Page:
Tuesday, 17 February 2009

Art imitates life

Through a lens

As regular readers of this blog know, Landscape as Muse is one of the few television programs I go out of my way to watch, even to the point of getting up rather early some mornings.

The episode that is being run on CBC Bold today features Matthew Wheeler, taking photographs of Robson Valley. What makes this so interesting -- apart from the fact that Mount Robson is the highest point in the Canadian Rockies and rarely cloud-free -- is that Matthew makes his own lenses by freezing water and shaping it with his hands.

Well, I don't have a DSLR, but we do have a leaky eavestrough, and so with the lovely icicle that formed yesterday, I decided to feature one of my pine cones in a small homage and test.

Things have been busy here: I've had my nose to the twin grindstones of the bench and the computer, working steadily away on my Guild of Bookworkers' Marking Time entry.

No, I haven't talked about it much, for a couple of reasons: mostly, that's because it's yet another book about death and I need to keep my focus on what I'm doing and not let my emotions get in the way. So I work on it in spurts -- today being very successful -- and then play with other, happier, projects in between.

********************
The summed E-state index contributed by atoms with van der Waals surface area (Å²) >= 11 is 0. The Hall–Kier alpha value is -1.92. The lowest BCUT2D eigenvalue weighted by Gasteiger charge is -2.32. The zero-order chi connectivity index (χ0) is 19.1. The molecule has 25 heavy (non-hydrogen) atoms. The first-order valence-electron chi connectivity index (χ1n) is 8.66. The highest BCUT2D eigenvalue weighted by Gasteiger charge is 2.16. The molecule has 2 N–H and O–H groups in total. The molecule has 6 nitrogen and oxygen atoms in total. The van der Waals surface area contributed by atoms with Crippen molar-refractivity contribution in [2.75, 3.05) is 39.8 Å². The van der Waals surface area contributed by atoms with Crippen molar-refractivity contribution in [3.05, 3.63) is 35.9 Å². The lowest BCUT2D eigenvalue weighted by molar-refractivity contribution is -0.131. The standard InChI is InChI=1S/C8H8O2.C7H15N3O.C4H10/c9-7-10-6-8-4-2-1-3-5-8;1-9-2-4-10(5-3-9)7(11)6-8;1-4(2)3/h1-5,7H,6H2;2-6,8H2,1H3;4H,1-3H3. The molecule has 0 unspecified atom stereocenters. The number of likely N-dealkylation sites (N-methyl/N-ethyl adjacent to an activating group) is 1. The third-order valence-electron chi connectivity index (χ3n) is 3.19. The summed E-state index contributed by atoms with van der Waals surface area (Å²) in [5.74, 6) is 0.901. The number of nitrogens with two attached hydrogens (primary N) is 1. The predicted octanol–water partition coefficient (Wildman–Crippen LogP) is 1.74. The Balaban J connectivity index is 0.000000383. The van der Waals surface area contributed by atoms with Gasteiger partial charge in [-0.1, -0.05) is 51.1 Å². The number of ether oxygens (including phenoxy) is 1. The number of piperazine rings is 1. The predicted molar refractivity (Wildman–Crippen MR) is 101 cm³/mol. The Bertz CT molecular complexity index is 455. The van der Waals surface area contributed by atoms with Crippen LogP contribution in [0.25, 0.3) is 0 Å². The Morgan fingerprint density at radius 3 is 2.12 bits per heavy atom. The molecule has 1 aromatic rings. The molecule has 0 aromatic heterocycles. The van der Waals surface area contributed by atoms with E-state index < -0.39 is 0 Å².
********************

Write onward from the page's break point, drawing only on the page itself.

Wednesday, 4 February 2009

You do what?

Installation A2

One of the things that frustrated me last year was the reason I was turned down for a grant: "we don't consider knitting and bookbinding as valid forms of 'visual art'."

As a knitter, I'm not unfamiliar with that attitude -- over the years, I've lost track of how many times I've had strangers ask what I'm doing, and have the overwhelming majority of the women disclaim "well, I would never do anything so domestic."

But I was surprised to hear that bookbinding didn't "count" and haven't figured out why, although that attitude hasn't stopped me from working on a few projects with impending deadlines.

That doesn't mean I've quit doing anything else though.

Taking inspiration from a large bag of coniferous cones I collected last weekend and some of my earliest handspun that I found while reorganizing my fibre stash, I created a cone cosy, and then decided I needed an outdoor adventure.

What a better way to play with art than to let my little clothed gymnosperm pal go visit his relatives in the great outdoors? One encounter is documented above.

Although it wasn't the nicest day -- flat light, for starters -- it did have the desired effect: I came home charged up creatively, hungry to experiment with more textures, and with a powerful need for a hot chocolate.


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